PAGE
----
To achieve this, both the clinician and the patient need to be digitally literate. Health Education England (2018) defines digital literacy as having the “capabilities that fit someone for living, learning, working, participating and thriving in a digital society”.
NHS England (2017) developed an action learning programme for GPNs, which includes an action point to “embed and deliver a radical upgrade in prevention”. This is underpinned by Public Health England’s (2015) framework to promote interest in, and adoption of, TEC services by GPNs who are ‘digitally ready’.
In 2018, the TEC service (TECS) programme (Staffordshire and Stoke-on-Trent Sustainability and Transformation Partnership) trialled a project to upskill GPNs to provide a range of digital modes of TEC for patients managing a long-term condition (LTC) or adverse lifestyle habit. The programme team consisted of a national programme manager, a digital nurse and a digital technology expert. Thirty-eight GPNs participated in this pilot to adopt and embed TEC within their practices as developing digital nurse champions; they deployed at least two modes of TEC for at least three months. As digitally ready GPN champions, they were expected to display all 7Cs (Box 1) no more than eight weeks after their final session.
Box 1. Key elements of a digital champion: the 7Cs
- Competence – GPN, manager and patient can:
- use a range of modes of TEC
- feed in information
- act on advice and information
- Capability – GPN, manager and patient can achieve best practice in:
- using a range of modes of TEC
- feeding in information
- acting on advice and information in everyday life
- Capacity – GPN has protected and prioritised time to initiate and participate in remote care delivery, which they and their manager regard as a key element of their role. IT infrastructure and equipment are available and easily accessible
- Confidence – GPN and manager are confident that organisational infrastructure is in line with TEC’s code of practice (produced for TECS for Staffordshire and Stoke-on Trent Local Digital Roadmap), including reliability and validity of equipment and its outputs. Patient is confident that TEC is an integral part of clinical best practice, as agreed with GPN, and that GPN will act on receipt of TEC messages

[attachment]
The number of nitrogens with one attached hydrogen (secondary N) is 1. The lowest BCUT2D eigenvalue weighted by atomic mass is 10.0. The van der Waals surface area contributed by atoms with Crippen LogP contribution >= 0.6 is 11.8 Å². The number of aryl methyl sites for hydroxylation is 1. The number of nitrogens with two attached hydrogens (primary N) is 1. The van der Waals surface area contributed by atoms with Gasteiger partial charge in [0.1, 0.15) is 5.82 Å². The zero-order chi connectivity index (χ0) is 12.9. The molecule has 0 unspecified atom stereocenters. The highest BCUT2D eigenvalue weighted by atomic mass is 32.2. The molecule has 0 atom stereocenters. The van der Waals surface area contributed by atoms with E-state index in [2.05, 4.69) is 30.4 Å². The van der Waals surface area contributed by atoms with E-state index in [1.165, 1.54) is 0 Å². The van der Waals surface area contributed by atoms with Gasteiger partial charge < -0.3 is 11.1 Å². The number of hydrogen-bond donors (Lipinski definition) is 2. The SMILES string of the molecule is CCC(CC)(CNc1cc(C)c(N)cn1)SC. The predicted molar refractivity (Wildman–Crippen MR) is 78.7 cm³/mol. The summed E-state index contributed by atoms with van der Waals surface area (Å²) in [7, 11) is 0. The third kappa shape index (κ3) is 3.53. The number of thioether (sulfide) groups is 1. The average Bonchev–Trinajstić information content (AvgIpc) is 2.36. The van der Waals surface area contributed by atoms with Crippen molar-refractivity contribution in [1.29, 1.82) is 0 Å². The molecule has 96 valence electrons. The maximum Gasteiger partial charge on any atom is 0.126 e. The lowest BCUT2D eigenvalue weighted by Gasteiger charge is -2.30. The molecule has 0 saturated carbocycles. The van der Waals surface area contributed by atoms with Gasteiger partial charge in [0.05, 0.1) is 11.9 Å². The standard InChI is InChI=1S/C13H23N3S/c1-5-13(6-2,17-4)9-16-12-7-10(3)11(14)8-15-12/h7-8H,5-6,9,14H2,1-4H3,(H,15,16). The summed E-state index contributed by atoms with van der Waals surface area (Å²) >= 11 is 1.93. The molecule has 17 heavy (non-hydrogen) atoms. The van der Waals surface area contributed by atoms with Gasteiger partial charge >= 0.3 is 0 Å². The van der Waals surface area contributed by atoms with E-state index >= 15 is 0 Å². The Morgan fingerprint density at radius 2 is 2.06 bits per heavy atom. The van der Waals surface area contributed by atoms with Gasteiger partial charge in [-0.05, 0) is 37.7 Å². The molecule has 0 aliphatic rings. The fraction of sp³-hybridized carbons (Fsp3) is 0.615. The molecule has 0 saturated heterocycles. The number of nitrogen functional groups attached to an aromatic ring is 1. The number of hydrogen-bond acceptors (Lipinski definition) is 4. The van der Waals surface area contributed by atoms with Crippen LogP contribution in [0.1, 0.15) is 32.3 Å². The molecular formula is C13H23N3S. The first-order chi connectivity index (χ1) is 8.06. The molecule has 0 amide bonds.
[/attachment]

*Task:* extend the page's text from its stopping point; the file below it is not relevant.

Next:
- Creativity – GPN and manager can adopt and adapt agreed TEC for different purposes or patients, in line with code of practice
- Communication – team or organisation works together, and shares and disseminates digital modes of delivery along with associated clinical protocols and evaluation
- Continuity – GPN can interact with at least one patient via TEC along one pathway for a long-term condition or lifestyle habit. GPN cover arranged as appropriate and pre-agreed with patient in line with an agreed shared-care management plan
GPN = general practice nurse; TEC = technology-enabled care; TECS = TEC service Source: Chambers et al (2018)
Following the success of the pilot, the programme was extended to a further 122 GPNs in the four regional GPN delivery boards across England in 2018/19 using the same methodology. Of the 160 GPN participants with whom we worked in total, 159 were female and one was male. They were aged 24-64 years, with 85% being aged >40 years; the mean age was 48 years.
The GPNs who applied for the programme were provided with:
- A suite of locally developed digital learning resources, which were free to download;
- An electronic tablet to use with patients;
- Support to set up and use the tablets and the TEC;
- Remote, individualised support throughout the programme and for eight weeks after it finished.
This meant all the participants had the knowledge, expertise and confidence required to use the digital technology.
GPNs were told on application that they would need approximately 12 hours’ protected time to attend two action learning sessions and to develop and implement their chosen modes of digital technology. This was to give them time to:
- Learn to use the equipment;
- Develop the required protocols;
- Share the learning with their practice team;
- Use the technology with patients in consultations to promote behavioural change in patients’ clinical management and adverse lifestyle habits.
In the first action learning session, we asked the GPNs to discuss potential barriers and blind spots that could make the programme difficult. The issues they raised included:
- Lack of support from their wider practice team;
- Resistance from patients;
- Issues with IT infrastructure;
- Technical issues.
The team considered and dispelled these concerns, and reminded the participants about the remote support available to them between sessions. This included:
- An invitation to join a closed WhatsApp group for each group of GPNs, in which they could share peer-to-peer support and receive expert comments from the programme team;
- Individualised support received via email, phone calls, video calls or instant messaging to help participants implement TEC in their practice.
The indivualised support included, but was not limited to, identifying the digital tools that would be most suitable, helping to implement/set these up, offering support and guidance when faced with barriers, and encouraging GPNs to roll out TEC across their wider teams; support was important because there were varying levels of skill in each GPN group.